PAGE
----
Chairman Cartwright Statement to Rules Committee on Commerce, Justice, Science, and Related Agencies Bill
Commerce, Justice, Science, and Related Agencies Appropriations Subcommittee Chairman Matt Cartwright (D-PA-08) today delivered the following remarks to the House Rules Committee in support of an appropriate rule for the House to consider H.R. 4505, the Commerce, Justice, Science, and Related Agencies appropriations bill:
The FY22 Commerce, Justice, Science appropriations bill will help us build a more prosperous, safe, and competitive America for all of us.
The bill includes a net discretionary spending total of $81.3 billion. This is an increase of just over $10 billion, or 14 percent, above fiscal year 2021.
The bill provides strong increases for economic development assistance grants, the Minority Business Development Agency, and the Manufacturing Extension Partnership program.
The bill further helps create jobs by expanding U.S. exports and fighting the unfair trade practices of other countries, including through sizable funding increases for the International Trade Administration and International Trade Commission.
We also provide solid funding levels for enhanced civil rights enforcement, counterterrorism initiatives, efforts to combat cyber criminals, enhanced environmental law enforcement, and efforts to fight gun violence.
Strong funding is provided for state and local law enforcement, including the COPS Hiring program and Byrne Justice Assistance Grant formula program.
At the same time, this bill takes very seriously our obligation not only to help fight crime, but also to ensure that our systems of policing and criminal justice work effectively for all Americans.
To receive funding, jurisdictions will be required to have an array of laws in place (consistent with the approach taken in the George Floyd Justice in Policing Act) to ensure that their police practices are just and humane. The bill also provides funding for investigations into law enforcement patterns and practices, and improved police training.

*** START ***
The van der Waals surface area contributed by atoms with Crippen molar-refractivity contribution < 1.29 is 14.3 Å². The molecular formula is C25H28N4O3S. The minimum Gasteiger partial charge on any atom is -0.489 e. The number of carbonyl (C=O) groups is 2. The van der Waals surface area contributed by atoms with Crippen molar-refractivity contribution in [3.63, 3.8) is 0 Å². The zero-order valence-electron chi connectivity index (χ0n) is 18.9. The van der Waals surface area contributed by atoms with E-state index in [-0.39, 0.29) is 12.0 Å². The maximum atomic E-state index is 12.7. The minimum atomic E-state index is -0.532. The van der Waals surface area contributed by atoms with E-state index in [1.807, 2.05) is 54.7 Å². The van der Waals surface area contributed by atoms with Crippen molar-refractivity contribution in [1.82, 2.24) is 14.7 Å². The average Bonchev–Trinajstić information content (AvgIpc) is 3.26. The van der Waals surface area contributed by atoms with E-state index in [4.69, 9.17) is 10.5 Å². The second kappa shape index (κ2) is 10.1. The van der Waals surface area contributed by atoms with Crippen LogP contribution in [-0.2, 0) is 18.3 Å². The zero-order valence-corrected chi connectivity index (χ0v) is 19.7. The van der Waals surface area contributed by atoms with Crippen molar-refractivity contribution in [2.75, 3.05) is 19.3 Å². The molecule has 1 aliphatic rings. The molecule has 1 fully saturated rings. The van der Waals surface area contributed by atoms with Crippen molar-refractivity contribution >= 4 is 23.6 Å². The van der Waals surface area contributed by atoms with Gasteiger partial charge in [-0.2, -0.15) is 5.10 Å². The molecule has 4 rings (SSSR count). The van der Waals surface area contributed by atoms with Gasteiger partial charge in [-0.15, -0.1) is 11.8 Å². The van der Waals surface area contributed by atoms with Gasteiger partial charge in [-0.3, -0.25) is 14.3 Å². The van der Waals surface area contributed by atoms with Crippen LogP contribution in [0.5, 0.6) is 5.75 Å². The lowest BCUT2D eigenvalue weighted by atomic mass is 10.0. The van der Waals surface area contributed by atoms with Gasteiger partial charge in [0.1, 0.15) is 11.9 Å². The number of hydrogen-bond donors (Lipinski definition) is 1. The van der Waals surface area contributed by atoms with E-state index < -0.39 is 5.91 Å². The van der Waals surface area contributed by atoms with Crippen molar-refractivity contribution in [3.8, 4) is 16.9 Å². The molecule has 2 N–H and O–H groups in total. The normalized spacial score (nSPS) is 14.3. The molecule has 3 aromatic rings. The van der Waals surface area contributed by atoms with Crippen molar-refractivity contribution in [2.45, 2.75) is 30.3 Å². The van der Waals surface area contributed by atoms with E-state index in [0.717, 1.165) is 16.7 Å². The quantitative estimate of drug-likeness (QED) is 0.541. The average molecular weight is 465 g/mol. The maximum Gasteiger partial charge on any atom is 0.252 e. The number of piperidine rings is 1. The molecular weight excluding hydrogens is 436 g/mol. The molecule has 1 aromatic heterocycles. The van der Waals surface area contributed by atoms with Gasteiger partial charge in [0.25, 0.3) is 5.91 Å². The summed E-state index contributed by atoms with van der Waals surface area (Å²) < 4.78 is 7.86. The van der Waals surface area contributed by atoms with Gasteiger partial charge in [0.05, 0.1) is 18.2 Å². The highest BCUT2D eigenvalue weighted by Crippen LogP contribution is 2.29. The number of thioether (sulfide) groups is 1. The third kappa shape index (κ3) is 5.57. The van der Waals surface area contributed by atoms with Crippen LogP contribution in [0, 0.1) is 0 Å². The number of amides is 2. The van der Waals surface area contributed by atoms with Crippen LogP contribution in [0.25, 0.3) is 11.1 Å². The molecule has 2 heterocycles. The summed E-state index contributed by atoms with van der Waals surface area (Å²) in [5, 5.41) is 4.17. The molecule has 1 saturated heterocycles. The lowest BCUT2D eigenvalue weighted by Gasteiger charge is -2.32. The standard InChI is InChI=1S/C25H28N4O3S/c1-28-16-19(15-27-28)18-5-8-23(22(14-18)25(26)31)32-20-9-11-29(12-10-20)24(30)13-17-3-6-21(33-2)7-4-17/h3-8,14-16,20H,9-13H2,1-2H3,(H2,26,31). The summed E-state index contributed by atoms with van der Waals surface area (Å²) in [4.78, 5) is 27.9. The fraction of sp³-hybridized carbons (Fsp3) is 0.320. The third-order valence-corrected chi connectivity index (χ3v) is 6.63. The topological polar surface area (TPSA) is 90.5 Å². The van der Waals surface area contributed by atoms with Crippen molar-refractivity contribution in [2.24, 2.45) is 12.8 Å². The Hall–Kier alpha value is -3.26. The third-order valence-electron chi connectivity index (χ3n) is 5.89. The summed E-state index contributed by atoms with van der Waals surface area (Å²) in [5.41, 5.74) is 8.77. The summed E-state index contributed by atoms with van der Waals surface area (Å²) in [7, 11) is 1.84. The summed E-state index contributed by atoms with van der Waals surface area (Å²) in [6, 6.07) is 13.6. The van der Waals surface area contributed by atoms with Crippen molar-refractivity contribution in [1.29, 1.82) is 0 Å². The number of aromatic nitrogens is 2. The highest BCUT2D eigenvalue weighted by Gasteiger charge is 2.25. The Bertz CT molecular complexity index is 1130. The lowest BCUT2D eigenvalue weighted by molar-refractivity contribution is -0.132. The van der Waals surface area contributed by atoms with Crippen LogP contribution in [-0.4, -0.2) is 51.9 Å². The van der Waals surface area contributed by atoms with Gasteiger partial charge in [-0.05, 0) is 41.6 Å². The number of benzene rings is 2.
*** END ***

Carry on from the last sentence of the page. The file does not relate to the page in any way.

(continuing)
The bill also funds civilian review boards, a national police misconduct registry, a National Task Force on Law Enforcement Oversight, and community-based violence intervention initiatives, as well as strong funding for the First Step Act and Second Chance Act to help formerly incarcerated individuals transition back into society.
The bill provides $70 million under the Matthew Shepard and James Byrd, Jr. Hate Crimes Prevention Act to help state and local law enforcement conduct educational outreach and training on hate crimes, and to investigate and prosecute them, as well as an additional $30 million for community organizations for efforts to prevent hate crimes.
We provide substantial increases for grants to address the opioid epidemic, as well as a massive increase for the Violence Against Women Act.
I am proud that this bill makes major investments in our ability to better understand and mitigate the very real and tangible impacts of climate change, including strong increases for the important climate work being conducted by NOAA, the National Science Foundation, and NASA’s Earth Science Division.
The bill provides a 13.5 percent increase for the National Science Foundation, with strong increases for research and for efforts to broaden participation in STEM.
The bill includes $25 billion for NASA, a strong increase of more than $1.7 billion.
Finally, this legislation provides a record high funding level of $600 million for the Legal Services Corporation to greatly expand legal services for low-income persons.
In closing, I want to say that I believe we should all be enormously proud of this bill. This legislation will do a substantial amount of good for the American people, and I urge all Members to support it. Thank you.